“Teacher, we want you to do for us whatever we ask of you.. Grant us to sit, one at your right hand and one at your left, in your glory.”

They know that Jesus will one day be seated in glory as God’s king over the universe – he’s the ultimate ruler. And naturally, they want to make the most of their connection with him, and get some cushy cabinet positions in the new regime. When the other ten disciples find out that they’ve missed the boat in v41, they’re indignant that James and John beat them to it, and Jesus uses it as an opportunity to teach them all a lesson about what leadership looks like in his kingdom. He tells us what we already know about earthly kings, and then shows how the value system of heaven is completely different – have a look at v42:

“You know that those who are considered rulers of the Gentiles lord it over them, and their great ones exercise authority over them. But it shall not be so among you. But whoever would be great among you must be your servant, and whoever would be first among you must be slave of all.”

The King Who Came To Serve

Greatness in God’s economy is completely backwards – the one with the highest honour is the one who is the lowest of the low, the one who has to clean the communal toilets just inside the pearly gates. The places of honour are reserved for those who make themselves slave of all – the very bottom of the heap. And beneath all of them, down on his hands and knees scrubbing away, is Jesus himself. Check out v45:

“For even the Son of Man came not to be served but to serve, and to give his life as a ransom for many.”

Jesus is God’s King – that’s what the Son of Man means according to the Old Testament – all the disciples know he’s going to be enthroned in glory in the New Creation, and yet this king came to earth to serve. He’s the one who will ultimately be shown to be slave of all – the lowest of the low – who as a result is crowned with the greatest honour of all. He didn’t come driving an enormous limo with attendants feeding him grapes and fanning him to keep him cool; he lived in poverty and relative obscurity before ultimately giving his life to die on a cross.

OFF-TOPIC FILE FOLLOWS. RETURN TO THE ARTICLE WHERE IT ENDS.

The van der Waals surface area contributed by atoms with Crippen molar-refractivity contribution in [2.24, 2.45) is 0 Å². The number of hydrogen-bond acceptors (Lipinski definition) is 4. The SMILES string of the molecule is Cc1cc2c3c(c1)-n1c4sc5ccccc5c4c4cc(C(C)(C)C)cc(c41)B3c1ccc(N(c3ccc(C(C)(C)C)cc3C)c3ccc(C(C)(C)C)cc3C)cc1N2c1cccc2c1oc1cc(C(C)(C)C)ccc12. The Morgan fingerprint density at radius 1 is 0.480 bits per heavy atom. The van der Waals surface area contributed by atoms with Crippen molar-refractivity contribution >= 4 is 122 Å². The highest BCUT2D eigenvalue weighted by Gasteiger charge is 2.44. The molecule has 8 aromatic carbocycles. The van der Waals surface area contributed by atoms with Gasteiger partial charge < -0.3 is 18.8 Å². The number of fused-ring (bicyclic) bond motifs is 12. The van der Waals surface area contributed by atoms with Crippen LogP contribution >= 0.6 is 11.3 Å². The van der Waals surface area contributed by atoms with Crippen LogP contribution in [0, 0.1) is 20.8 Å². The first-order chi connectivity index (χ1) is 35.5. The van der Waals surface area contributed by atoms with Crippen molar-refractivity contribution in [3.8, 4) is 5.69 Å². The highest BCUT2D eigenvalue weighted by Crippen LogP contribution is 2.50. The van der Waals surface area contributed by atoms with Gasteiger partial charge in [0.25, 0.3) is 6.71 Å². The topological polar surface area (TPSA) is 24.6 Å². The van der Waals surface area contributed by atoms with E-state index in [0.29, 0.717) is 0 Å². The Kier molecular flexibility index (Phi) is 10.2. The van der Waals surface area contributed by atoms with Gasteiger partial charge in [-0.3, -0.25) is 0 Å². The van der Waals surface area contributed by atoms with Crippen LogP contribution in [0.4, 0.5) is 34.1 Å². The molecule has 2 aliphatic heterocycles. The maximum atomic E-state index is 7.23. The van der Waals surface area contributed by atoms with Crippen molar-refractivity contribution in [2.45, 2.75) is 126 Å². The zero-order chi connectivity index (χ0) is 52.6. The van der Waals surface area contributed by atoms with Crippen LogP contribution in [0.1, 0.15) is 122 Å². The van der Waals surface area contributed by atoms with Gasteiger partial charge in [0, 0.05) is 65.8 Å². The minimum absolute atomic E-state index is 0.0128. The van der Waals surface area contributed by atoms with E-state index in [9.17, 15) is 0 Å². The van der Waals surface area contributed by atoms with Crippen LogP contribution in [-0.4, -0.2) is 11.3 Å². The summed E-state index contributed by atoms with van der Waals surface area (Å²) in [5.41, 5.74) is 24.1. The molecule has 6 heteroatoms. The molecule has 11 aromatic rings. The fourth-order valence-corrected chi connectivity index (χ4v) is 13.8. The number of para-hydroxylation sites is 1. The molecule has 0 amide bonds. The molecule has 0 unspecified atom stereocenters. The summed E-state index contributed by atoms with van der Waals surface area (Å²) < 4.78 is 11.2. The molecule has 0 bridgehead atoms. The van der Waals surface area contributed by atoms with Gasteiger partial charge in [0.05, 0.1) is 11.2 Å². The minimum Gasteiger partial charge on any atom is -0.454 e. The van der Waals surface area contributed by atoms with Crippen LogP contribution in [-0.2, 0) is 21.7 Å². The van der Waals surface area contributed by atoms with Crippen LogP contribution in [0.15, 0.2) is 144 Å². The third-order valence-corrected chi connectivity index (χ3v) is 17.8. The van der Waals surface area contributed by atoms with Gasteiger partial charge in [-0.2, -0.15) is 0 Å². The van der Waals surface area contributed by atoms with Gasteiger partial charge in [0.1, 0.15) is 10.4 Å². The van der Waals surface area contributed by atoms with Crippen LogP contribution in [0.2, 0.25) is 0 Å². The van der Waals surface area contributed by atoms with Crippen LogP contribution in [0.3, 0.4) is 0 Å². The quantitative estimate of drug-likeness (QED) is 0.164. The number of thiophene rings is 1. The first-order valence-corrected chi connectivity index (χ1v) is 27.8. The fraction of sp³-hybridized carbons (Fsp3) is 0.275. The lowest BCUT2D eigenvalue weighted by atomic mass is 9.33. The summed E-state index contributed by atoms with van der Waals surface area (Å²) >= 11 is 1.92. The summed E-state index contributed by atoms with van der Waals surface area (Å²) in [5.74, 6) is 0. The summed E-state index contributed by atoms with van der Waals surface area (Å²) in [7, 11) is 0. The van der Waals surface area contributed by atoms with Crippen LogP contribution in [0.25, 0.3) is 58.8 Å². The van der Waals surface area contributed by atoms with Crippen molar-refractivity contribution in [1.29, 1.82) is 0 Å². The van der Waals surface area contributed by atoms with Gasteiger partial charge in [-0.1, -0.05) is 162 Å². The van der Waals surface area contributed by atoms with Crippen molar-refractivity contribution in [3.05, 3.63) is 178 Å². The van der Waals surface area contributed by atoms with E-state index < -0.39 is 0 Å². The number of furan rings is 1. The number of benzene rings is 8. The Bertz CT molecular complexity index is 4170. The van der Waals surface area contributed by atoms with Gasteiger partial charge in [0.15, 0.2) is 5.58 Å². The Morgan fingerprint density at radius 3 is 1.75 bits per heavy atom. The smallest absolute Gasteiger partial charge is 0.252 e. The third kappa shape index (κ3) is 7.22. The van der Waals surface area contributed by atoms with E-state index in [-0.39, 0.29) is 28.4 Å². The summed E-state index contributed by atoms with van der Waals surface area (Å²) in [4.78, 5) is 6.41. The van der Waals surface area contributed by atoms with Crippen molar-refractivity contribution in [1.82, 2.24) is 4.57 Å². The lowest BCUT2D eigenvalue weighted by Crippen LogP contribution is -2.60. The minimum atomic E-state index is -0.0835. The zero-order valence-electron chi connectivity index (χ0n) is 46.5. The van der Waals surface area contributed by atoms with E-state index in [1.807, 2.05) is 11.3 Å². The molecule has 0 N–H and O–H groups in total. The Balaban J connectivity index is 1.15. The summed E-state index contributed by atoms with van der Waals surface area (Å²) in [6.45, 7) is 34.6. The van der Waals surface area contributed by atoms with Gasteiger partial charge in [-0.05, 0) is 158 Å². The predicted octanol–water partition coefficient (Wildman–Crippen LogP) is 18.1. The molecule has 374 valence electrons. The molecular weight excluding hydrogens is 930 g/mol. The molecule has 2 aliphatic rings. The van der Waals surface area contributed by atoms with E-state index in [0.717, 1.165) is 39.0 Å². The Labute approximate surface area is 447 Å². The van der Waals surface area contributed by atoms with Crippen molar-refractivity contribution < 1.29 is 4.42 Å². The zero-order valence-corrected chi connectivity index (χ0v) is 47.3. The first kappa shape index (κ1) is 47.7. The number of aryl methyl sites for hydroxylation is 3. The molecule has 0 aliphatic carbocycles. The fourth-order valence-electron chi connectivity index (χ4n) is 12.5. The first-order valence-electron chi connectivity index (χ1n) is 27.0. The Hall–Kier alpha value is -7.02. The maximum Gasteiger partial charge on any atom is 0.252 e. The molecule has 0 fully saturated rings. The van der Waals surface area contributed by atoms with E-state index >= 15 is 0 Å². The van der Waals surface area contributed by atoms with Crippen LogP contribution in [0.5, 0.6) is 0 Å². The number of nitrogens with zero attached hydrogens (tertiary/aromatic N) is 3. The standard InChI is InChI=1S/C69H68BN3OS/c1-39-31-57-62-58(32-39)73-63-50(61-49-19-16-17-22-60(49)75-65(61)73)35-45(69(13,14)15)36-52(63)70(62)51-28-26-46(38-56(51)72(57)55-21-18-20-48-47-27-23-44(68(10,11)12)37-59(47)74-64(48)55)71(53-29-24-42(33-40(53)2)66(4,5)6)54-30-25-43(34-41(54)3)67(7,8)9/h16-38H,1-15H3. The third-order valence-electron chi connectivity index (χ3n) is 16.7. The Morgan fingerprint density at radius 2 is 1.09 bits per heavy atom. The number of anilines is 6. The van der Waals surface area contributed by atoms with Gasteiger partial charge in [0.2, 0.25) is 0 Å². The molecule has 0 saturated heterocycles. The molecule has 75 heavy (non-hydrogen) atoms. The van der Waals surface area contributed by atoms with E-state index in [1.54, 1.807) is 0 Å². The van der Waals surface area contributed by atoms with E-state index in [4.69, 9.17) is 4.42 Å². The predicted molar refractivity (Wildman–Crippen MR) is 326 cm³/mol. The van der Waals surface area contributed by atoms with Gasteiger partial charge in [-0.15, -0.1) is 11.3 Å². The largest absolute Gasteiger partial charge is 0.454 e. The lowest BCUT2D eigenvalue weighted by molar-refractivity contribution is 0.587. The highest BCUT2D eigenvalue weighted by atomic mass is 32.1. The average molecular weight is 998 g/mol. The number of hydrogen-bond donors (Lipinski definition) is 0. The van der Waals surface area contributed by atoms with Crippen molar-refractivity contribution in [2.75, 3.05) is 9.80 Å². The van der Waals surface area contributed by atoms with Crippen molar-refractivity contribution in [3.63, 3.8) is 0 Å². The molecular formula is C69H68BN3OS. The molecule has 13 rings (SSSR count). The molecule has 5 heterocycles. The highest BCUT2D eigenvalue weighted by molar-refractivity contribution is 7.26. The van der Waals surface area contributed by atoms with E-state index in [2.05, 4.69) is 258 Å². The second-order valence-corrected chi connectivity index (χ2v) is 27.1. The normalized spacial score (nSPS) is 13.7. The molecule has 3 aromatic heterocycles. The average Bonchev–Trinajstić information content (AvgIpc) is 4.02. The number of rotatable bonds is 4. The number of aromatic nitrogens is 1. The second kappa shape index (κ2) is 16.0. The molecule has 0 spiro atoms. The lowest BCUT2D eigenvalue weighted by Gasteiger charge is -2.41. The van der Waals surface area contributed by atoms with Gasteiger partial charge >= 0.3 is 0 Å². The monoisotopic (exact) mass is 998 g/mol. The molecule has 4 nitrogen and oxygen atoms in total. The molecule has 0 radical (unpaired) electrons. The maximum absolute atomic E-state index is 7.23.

Giving His Life as a Ransom For Many

But how is his death on the cross an act of service? Isn’t it just a tragic waste of life? Well, Jesus insists that his death had a purpose, and here he explains what that purpose was: he gave his life as a ransom for many. A “ransom” is a term from the slave market – it’s a price paid to free someone from slavery. The most famous ransom in the Old Testament is when God “ransomed” Israel from their slavery in Egypt and set them free to be their own independent nation again – it’s described in those terms again and again throughout the Bible, as a ransom. Jesus says his death will have that same effect: he will give his life to ransom many from slavery. Only the slavery he’s talking about isn’t physical slavery like the Israelites suffered in Egypt. He’s talking about our slavery to sin – the way that we’re held prisoners in bondage to our sin and its consequences. Earlier in Mark’s gospel Jesus has spoken of the blackness of the human heart and how it constantly pumps out selfishness and greed and evil desires like sewage. Even when we try to do right we find that we can’t, and besides, it’s far too late for us to change – even if we could stop disobeying God and start living perfectly the way he intended right now, we’d still have a mountain of debt we couldn’t possibly hope to pay – God would still be rightly angry at the way we’ve treated him. We are slaves to our sin and there’s nothing we can do about it.

But wonderfully, Jesus tells us here that by his death he can ransom us from sin – his death sets us free to live for God the way we were designed. He died the death that we deserved; he took all of God’s just anger at our sin upon himself; he paid our debt for us upon the cross. We have been ransomed from our slavery to sin. We are free.

An Invitation

But notice the qualification – he died for many, not all. An invitation has been extended to you, Jesus wants to serve you. But you need to accept that ransom on your behalf – you need to commit your life into Jesus’ hands. Don’t expect it to be a shortcut to glory and riches in this life – after all, to follow Jesus is to walk in his footsteps, a path of suffering and service of others – but make sure you accept this offer whilst it’s still open to you. One day Jesus will be seen to be crowned with glory and honour in God’s kingdom, and the recent celebrations on the streets of Egypt will be as nothing compared to the party on that day.